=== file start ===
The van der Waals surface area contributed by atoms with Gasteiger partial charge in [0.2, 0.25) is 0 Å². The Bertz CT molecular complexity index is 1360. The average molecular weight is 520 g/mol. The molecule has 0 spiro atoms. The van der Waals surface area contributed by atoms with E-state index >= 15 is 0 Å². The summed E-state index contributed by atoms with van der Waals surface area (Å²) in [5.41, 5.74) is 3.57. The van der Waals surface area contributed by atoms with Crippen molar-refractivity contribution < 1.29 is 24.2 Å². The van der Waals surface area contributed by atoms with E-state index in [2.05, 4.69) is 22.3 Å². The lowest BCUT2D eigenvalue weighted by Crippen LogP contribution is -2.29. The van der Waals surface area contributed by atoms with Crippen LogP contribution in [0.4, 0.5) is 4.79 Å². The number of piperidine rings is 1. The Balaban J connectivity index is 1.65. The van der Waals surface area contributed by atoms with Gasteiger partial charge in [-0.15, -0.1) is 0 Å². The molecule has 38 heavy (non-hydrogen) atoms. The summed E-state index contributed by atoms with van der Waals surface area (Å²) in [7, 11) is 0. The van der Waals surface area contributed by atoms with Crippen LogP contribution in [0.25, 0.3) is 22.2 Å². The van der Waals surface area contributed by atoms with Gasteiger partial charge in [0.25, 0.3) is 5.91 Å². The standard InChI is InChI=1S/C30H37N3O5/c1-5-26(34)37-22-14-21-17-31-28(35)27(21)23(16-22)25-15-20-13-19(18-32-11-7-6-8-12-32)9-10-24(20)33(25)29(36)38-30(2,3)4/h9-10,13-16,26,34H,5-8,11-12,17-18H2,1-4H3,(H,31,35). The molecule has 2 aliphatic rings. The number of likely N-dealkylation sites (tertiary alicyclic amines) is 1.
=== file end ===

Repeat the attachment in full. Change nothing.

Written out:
The van der Waals surface area contributed by atoms with Gasteiger partial charge in [0.2, 0.25) is 0 Å². The Bertz CT molecular complexity index is 1360. The average molecular weight is 520 g/mol. The molecule has 0 spiro atoms. The van der Waals surface area contributed by atoms with E-state index >= 15 is 0 Å². The summed E-state index contributed by atoms with van der Waals surface area (Å²) in [5.41, 5.74) is 3.57. The van der Waals surface area contributed by atoms with Crippen molar-refractivity contribution < 1.29 is 24.2 Å². The van der Waals surface area contributed by atoms with E-state index in [2.05, 4.69) is 22.3 Å². The lowest BCUT2D eigenvalue weighted by Crippen LogP contribution is -2.29. The van der Waals surface area contributed by atoms with Crippen LogP contribution in [0.4, 0.5) is 4.79 Å². The number of piperidine rings is 1. The Balaban J connectivity index is 1.65. The van der Waals surface area contributed by atoms with Gasteiger partial charge in [-0.15, -0.1) is 0 Å². The molecule has 38 heavy (non-hydrogen) atoms. The summed E-state index contributed by atoms with van der Waals surface area (Å²) in [7, 11) is 0. The van der Waals surface area contributed by atoms with Crippen LogP contribution in [0.25, 0.3) is 22.2 Å². The van der Waals surface area contributed by atoms with Gasteiger partial charge in [0.25, 0.3) is 5.91 Å². The standard InChI is InChI=1S/C30H37N3O5/c1-5-26(34)37-22-14-21-17-31-28(35)27(21)23(16-22)25-15-20-13-19(18-32-11-7-6-8-12-32)9-10-24(20)33(25)29(36)38-30(2,3)4/h9-10,13-16,26,34H,5-8,11-12,17-18H2,1-4H3,(H,31,35). The molecule has 2 aliphatic rings. The number of likely N-dealkylation sites (tertiary alicyclic amines) is 1.